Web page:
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Abercromby, John / A trip through the eastern Caucasus

A trip through the eastern Caucasus: chapter I: from Tiflis to Nukha,   pp. [1]-29

Page 22

Leaving these good-natured people when the 
weather cleared, we continued our drive towards the 
head of the valley. The road soon left the water- 
course, and became tolerable enough.   At last the 
church became visible on some rising ground to the 
right. The carriage could go no further, and the last 
quarter of a mile had to be walked. The padre tucked 
up his long outer garments under his arm-presentiDg 
thereby a very comical appearance-and gallantly led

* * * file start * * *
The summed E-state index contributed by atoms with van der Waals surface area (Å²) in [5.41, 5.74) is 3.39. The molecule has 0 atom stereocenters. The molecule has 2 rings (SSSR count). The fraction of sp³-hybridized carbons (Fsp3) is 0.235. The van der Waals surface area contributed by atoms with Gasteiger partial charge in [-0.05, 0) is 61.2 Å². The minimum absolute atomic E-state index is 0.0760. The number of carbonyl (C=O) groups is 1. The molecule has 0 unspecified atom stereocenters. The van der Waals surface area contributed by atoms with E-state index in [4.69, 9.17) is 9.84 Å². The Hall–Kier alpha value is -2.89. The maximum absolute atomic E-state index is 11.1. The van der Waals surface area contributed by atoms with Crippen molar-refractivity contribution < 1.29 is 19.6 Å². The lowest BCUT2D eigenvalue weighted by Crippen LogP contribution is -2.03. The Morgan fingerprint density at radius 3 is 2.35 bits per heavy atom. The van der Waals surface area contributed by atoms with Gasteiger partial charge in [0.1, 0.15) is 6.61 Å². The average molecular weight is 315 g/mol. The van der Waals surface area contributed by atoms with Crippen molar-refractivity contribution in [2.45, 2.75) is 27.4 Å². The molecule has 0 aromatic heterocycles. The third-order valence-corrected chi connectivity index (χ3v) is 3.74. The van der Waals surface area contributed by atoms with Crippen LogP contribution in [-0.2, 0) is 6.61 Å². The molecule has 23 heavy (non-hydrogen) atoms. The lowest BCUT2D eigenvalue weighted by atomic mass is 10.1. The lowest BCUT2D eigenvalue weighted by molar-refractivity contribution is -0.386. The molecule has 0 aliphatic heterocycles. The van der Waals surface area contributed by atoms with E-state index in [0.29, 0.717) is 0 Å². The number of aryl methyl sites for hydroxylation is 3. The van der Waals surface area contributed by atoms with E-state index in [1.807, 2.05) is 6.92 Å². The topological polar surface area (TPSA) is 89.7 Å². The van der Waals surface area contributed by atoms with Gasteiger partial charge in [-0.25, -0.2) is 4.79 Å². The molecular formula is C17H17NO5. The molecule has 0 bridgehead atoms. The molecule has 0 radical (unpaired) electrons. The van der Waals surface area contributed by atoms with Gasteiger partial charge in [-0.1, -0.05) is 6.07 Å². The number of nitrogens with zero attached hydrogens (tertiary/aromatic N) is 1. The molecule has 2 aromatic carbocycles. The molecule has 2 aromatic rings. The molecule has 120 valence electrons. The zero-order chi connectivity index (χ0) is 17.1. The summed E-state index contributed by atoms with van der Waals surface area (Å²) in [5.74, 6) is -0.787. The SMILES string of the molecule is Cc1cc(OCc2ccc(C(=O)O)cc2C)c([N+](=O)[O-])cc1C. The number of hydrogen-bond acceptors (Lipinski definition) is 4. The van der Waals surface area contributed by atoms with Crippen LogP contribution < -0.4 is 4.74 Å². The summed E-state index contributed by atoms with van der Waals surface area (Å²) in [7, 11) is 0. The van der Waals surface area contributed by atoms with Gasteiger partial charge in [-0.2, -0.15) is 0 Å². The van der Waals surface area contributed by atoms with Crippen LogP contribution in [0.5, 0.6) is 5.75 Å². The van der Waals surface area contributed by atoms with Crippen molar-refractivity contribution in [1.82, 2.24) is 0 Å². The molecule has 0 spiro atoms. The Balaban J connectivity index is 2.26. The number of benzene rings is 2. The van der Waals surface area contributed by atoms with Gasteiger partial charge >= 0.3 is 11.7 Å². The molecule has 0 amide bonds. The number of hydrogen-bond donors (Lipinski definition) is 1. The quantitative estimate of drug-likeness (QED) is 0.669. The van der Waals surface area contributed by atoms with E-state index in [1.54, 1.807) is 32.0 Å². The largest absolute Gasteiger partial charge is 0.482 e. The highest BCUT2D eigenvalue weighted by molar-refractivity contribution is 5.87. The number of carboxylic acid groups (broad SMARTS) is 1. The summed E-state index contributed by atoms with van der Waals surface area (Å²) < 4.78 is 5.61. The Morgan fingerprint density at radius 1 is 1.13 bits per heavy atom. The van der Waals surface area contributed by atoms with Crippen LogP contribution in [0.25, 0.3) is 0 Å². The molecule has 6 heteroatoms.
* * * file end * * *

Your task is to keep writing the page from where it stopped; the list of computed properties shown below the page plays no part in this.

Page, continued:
the way through fields of wet corn up a very clayey, 
slippery acclivity to the summit of the ridge.  A 
short walk brought us panting to the strong wall 
which surrounds the precincts of the church as if it 
were a fortress. Under the ample portico a number 
of men, women, and children were collected. They 
belonged to two or three Armenian families, and were 
friends of both my companions. 
It is customary both with the Georgians and Arme- 
nians to hold an occasional family gathering outside 
a country church, and there to spend the afternoon. 
The lower orders kill a sheep on these occasions, the 
better class bring cooked provisions. 
The plan of the building is oblong, with a small semi- 
circular apse at one end, and at the other end a spacious 
portico, supported on two sides by a row of three wooden 
pillars. A cupola perhaps once rose above the altar, 
but it has now been replaced by a. simpler pointed 
roof. The interior is lit by three very small windows, 
little more than slits; one in the apse, and one in 
each side of the wall that supports the pointed roof. 
Externally the windows are ornamented with a very 

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